The Timberline or Sierra High Route is a 195 mile route scouted by Steve Roper and described in his book Timberline Country. It roughly parallels the John Muir Trail, but in contrast largely remains above timberline and consists of about half cross country travel. It has 60,000’ of elevation gain, nearly 50% more than the similar length John Muir Trail. It crosses 32 passes all but three of which are un-marred by a trail. To hike it requires the ability to negotiate class II/III cross country and absolute confidence in navigation and route finding. Steve Roper’s book divides it into five sections and suggests that each section would be best tackled over a week. I was looking for a little tougher challenge and have set aside nine days. Not that I wanted it to be miserable: I wanted a trip tough enough to challenge my physical prowess but easy enough to enjoy. I wanted intensity and a small portion of desperation but I also wanted time for celebration and quiet respect. I wanted to walk a line between full exertion, full alertness, and full exhaustion. In short, I wanted to be fully alive. When it was done I wanted to bring some measure of this type of living back to my everyday life.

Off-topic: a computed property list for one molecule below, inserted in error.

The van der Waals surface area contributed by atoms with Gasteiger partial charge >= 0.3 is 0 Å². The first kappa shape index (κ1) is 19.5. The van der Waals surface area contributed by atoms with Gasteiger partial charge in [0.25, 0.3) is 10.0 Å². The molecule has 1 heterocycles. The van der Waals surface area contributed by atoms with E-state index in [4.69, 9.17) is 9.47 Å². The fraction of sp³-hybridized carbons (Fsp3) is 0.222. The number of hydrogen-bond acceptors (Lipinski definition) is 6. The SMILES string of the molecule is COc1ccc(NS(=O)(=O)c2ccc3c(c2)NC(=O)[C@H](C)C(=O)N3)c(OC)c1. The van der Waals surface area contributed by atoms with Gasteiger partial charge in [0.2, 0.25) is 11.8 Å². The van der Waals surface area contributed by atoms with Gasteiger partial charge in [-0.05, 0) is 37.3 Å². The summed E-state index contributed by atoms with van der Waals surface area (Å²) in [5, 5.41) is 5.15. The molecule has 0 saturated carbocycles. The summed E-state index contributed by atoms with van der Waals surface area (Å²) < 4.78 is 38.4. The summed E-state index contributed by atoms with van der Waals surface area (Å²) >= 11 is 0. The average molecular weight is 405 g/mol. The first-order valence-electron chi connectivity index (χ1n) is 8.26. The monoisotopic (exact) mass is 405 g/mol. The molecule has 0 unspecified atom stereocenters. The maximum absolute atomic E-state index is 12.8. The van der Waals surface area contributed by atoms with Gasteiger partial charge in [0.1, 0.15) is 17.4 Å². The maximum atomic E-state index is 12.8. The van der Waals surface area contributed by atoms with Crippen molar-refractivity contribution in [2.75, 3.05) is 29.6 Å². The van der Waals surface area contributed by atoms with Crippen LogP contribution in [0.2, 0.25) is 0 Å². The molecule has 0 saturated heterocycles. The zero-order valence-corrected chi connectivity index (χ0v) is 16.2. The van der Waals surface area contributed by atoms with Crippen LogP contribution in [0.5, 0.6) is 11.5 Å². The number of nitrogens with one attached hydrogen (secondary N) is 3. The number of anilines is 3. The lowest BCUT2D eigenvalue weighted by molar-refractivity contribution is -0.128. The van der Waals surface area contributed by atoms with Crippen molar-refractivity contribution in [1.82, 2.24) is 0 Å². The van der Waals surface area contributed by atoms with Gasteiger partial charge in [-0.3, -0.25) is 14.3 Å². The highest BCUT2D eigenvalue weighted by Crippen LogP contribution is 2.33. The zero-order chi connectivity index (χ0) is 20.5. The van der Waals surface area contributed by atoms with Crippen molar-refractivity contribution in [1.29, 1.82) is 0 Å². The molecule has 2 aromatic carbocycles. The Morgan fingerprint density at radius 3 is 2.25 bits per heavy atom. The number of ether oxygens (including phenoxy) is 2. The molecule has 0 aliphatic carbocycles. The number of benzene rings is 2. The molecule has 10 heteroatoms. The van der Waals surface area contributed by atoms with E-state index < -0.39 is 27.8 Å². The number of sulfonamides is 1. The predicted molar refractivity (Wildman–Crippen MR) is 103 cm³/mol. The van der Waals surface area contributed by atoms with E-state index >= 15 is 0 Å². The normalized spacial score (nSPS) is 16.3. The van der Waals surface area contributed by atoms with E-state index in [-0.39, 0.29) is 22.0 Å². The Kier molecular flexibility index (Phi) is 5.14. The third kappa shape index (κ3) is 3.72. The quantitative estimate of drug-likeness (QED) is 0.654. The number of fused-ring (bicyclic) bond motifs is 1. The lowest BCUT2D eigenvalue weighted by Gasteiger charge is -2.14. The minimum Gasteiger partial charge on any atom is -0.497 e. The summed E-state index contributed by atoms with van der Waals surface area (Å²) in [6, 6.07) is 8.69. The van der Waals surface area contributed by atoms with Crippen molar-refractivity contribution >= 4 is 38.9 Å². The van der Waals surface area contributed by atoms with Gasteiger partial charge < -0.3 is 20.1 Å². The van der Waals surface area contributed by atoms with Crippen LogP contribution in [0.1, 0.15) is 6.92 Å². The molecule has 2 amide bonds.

With every “project” backpack trip I like to understand the experience I’m looking for before I leave. Before I left for the John Muir Trail in 2004 I was committed at all costs to speed. I wanted to set the record and knew there would be misery involved and no time to stop and enjoy. That’s not what I’m looking for on this trip. I want a trip that will be physically demanding but I want more than a pure physical challenge. I want time to contemplate the more spiritual elements of the alpine zone.